Miss. Pours out reservoir water to fight fish kill
NEW ORLEANS - Trying to fight a huge fish kill in the Pearl River, authorities in Mississippi have temporarily increased discharges from the Ross Barnett Reservoir.
The action late Tuesday by the Pearl River Valley Water Supply District was designed to increase fresh water in the river, dilute pollutants and increase the oxygen level in river water.
Last week, a black substance entered the river near the Temple-Inland Inc. paper plant at Bogalusa, La., and hundreds of thousands of fish have died. But officials haven't determined the exact source of the pollution. Louisiana environmental officials said the mill reported a problem last week at its wastewater plant.
The mill remained closed Wednesday as authorities awaited the results of water testing.
On Wednesday, the Lake Pontchartrain Basin Foundation said at least some pollution had entered the lake. The foundation said that on Tuesday, a 10-mile long line of white foam stretched from Rigolets Pass to Bayou Banfouca, scattering dead catfish. However, the foundation said oxygen levels in the lake appeared normal.
"It is likely the foam and dead fish were carried by tides in normal lake water and may not indicate that significant polluted water has entered Lake Pontchartrain," the foundation said in a statement.
Scientists said the fish kill was likely due to a resulting lack of water oxygen stemming from the pollution.
It likely will take several days for the additional discharge at the Ross Barnett Reservoir near Jackson to reach the affected area of the river, said Trudy Fisher, executive director of the Mississippi Department of Environmental Quality.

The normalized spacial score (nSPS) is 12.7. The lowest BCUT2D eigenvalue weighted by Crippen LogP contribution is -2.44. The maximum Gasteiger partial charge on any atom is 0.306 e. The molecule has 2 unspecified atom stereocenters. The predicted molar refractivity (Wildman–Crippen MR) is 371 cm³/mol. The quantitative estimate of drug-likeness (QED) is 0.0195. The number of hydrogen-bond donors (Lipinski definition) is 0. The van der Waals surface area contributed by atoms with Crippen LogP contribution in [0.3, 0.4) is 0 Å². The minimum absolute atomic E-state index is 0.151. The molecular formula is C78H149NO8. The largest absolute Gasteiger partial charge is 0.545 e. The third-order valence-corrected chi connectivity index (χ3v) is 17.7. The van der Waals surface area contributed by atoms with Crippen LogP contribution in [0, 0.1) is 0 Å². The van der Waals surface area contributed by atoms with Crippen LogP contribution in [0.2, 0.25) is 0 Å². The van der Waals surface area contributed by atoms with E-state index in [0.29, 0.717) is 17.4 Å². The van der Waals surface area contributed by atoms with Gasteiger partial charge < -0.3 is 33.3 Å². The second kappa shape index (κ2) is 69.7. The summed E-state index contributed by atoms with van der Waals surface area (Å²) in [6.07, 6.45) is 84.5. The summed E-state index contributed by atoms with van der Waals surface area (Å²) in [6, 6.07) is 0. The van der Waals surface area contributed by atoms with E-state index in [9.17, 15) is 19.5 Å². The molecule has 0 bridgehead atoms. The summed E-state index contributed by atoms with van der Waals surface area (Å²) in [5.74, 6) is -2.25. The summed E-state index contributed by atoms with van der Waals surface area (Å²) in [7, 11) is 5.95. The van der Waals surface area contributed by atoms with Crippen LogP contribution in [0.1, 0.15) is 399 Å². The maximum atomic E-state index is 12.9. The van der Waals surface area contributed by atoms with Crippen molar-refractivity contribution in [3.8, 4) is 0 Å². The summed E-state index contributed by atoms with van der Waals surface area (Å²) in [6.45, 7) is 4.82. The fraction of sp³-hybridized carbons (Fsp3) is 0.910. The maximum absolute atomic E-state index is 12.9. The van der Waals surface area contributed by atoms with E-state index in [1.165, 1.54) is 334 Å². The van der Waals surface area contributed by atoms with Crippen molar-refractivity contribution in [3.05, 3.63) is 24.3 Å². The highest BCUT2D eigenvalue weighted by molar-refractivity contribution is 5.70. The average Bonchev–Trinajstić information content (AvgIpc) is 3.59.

The reservoir was created by impounding the Pearl River between Madison and Rankin counties in Mississippi. It was completed in 1965 and has since become a popular place for boating, sailing, camping and fishing.
John Sigman, the water supply district's general manager, said the increased discharges would have little effect on the reservoir, other than a slight decrease in the water level.
"We will return to normal discharge rates after we are able to determine the effects on the lower Pearl River," Sigman said.
As of Wednesday, the Mississippi DEQ said the kill stretched 35 miles to 40 miles along the river from Bogalusa to the Mississippi Sound. The agency said that the kill numbered hundreds of thousands of fish and mussels and has endangered species such as the Gulf Sturgeon, Ringed Sawback Turtles and an endangered mussel.
St. Tammany Parish said last Tuesday it was planning to declare a state of emergency and request state assistance for the affected area. Parish officials said drinking water supplies head not been affected.
Health authorities have told people to avoid the river and not eat fish from the river from between Bogalusa and Poplarville, Miss., southwards to around Slidell.